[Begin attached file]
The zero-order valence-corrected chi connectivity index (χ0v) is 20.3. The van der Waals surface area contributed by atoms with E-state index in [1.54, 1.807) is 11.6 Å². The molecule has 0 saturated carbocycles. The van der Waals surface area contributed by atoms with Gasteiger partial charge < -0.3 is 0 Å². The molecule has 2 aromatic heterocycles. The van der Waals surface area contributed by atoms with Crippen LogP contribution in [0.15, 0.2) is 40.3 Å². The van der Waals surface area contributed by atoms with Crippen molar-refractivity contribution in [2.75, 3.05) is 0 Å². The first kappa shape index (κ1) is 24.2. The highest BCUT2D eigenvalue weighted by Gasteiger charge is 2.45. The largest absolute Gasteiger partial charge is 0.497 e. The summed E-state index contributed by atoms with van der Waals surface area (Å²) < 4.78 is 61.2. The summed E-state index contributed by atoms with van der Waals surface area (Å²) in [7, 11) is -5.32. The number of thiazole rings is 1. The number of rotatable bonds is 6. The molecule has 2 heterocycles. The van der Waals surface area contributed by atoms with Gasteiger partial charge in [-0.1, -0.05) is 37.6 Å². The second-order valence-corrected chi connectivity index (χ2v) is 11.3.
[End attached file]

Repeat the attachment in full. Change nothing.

The zero-order valence-corrected chi connectivity index (χ0v) is 20.3. The van der Waals surface area contributed by atoms with E-state index in [1.54, 1.807) is 11.6 Å². The molecule has 0 saturated carbocycles. The van der Waals surface area contributed by atoms with Gasteiger partial charge < -0.3 is 0 Å². The molecule has 2 aromatic heterocycles. The van der Waals surface area contributed by atoms with Crippen LogP contribution in [0.15, 0.2) is 40.3 Å². The van der Waals surface area contributed by atoms with Crippen molar-refractivity contribution in [2.75, 3.05) is 0 Å². The first kappa shape index (κ1) is 24.2. The highest BCUT2D eigenvalue weighted by Gasteiger charge is 2.45. The largest absolute Gasteiger partial charge is 0.497 e. The summed E-state index contributed by atoms with van der Waals surface area (Å²) < 4.78 is 61.2. The summed E-state index contributed by atoms with van der Waals surface area (Å²) in [7, 11) is -5.32. The number of thiazole rings is 1. The number of rotatable bonds is 6. The molecule has 2 heterocycles. The van der Waals surface area contributed by atoms with Gasteiger partial charge in [-0.1, -0.05) is 37.6 Å². The second-order valence-corrected chi connectivity index (χ2v) is 11.3.